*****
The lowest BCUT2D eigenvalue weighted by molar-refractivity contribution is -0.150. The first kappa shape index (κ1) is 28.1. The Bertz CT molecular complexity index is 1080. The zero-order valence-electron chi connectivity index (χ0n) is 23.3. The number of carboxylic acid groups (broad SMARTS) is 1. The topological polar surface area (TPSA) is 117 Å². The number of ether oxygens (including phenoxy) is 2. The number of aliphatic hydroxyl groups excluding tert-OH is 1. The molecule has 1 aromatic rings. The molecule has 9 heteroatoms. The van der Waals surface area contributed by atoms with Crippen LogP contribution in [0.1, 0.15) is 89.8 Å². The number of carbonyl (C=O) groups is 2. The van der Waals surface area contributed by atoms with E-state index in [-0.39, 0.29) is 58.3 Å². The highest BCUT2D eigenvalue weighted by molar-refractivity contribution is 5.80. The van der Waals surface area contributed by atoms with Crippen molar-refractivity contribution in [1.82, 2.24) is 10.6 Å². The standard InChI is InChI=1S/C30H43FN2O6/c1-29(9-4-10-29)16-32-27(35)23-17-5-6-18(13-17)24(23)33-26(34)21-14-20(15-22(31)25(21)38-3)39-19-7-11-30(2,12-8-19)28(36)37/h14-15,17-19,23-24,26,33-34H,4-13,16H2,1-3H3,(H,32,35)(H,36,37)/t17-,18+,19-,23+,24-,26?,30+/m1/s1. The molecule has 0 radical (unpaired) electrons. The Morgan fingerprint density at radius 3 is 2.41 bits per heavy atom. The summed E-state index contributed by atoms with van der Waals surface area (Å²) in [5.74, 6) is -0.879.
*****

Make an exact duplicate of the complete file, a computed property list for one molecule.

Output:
The lowest BCUT2D eigenvalue weighted by molar-refractivity contribution is -0.150. The first kappa shape index (κ1) is 28.1. The Bertz CT molecular complexity index is 1080. The zero-order valence-electron chi connectivity index (χ0n) is 23.3. The number of carboxylic acid groups (broad SMARTS) is 1. The topological polar surface area (TPSA) is 117 Å². The number of ether oxygens (including phenoxy) is 2. The number of aliphatic hydroxyl groups excluding tert-OH is 1. The molecule has 1 aromatic rings. The molecule has 9 heteroatoms. The van der Waals surface area contributed by atoms with Crippen LogP contribution in [0.1, 0.15) is 89.8 Å². The number of carbonyl (C=O) groups is 2. The van der Waals surface area contributed by atoms with E-state index in [-0.39, 0.29) is 58.3 Å². The highest BCUT2D eigenvalue weighted by molar-refractivity contribution is 5.80. The van der Waals surface area contributed by atoms with Crippen molar-refractivity contribution in [1.82, 2.24) is 10.6 Å². The standard InChI is InChI=1S/C30H43FN2O6/c1-29(9-4-10-29)16-32-27(35)23-17-5-6-18(13-17)24(23)33-26(34)21-14-20(15-22(31)25(21)38-3)39-19-7-11-30(2,12-8-19)28(36)37/h14-15,17-19,23-24,26,33-34H,4-13,16H2,1-3H3,(H,32,35)(H,36,37)/t17-,18+,19-,23+,24-,26?,30+/m1/s1. The molecule has 0 radical (unpaired) electrons. The Morgan fingerprint density at radius 3 is 2.41 bits per heavy atom. The summed E-state index contributed by atoms with van der Waals surface area (Å²) in [5.74, 6) is -0.879.